We've crunched the numbers to see if overall student satisfaction here is high, medium or low compared to students studying this subject(s) at other universities.

78%
med
Design studies

How do students rate their degree experience?

The stats below relate to the general subject area/s at this university, not this specific course. We show this where there isn’t enough data about the course, or where this is the most detailed info available to us.

Design studies

Teaching and learning

88%
Staff make the subject interesting
88%
Staff are good at explaining things
90%
Ideas and concepts are explored in-depth
88%
Opportunities to apply what I've learned

Assessment and feedback

Feedback on work has been timely
Feedback on work has been helpful
Staff are contactable when needed
Good advice available when making study choices

Resources and organisation

86%
Library resources
89%
IT resources
87%
Course specific equipment and facilities
62%
Course is well organised and has run smoothly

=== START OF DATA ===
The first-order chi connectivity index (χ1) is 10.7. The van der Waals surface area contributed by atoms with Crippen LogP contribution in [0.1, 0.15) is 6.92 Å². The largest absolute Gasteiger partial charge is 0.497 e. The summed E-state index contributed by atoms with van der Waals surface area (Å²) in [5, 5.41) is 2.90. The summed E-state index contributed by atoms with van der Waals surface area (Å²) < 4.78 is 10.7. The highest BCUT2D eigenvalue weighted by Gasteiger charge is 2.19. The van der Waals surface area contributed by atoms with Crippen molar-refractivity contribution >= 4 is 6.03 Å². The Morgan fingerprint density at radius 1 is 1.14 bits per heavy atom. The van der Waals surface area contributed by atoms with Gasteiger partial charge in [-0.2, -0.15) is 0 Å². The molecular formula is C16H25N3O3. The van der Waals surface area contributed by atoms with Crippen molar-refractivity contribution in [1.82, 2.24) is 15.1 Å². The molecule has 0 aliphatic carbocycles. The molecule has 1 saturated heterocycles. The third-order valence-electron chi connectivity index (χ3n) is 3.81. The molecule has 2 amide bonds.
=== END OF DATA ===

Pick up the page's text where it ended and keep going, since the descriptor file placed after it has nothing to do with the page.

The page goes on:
Student voice

Staff value students' opinions
Feel part of a community on my course

Who studies this subject and how do they get on?

94%
UK students
6%
International students
27%
Male students
73%
Female students
80%
2:1 or above
10%
Drop out rate
340

After graduation


The stats in this section relate to the general subject area/s at this university – not this specific course. We show this where there isn't enough data about the course, or where this is the most detailed info available to us.

Design studies

What are graduates doing after six months?

This is what graduates told us they were doing (and earning), shortly after completing their course. We've crunched the numbers to show you if these immediate prospects are high, medium or low, compared to those studying this subject/s at other universities.

96%
med
Employed or in further education
95%
med
Employed in a role where degree was essential or beneficial

Top job areas of graduates

39%
Design occupations
8%
Sales, marketing and related associate professionals
4%
Information technology and telecommunications professionals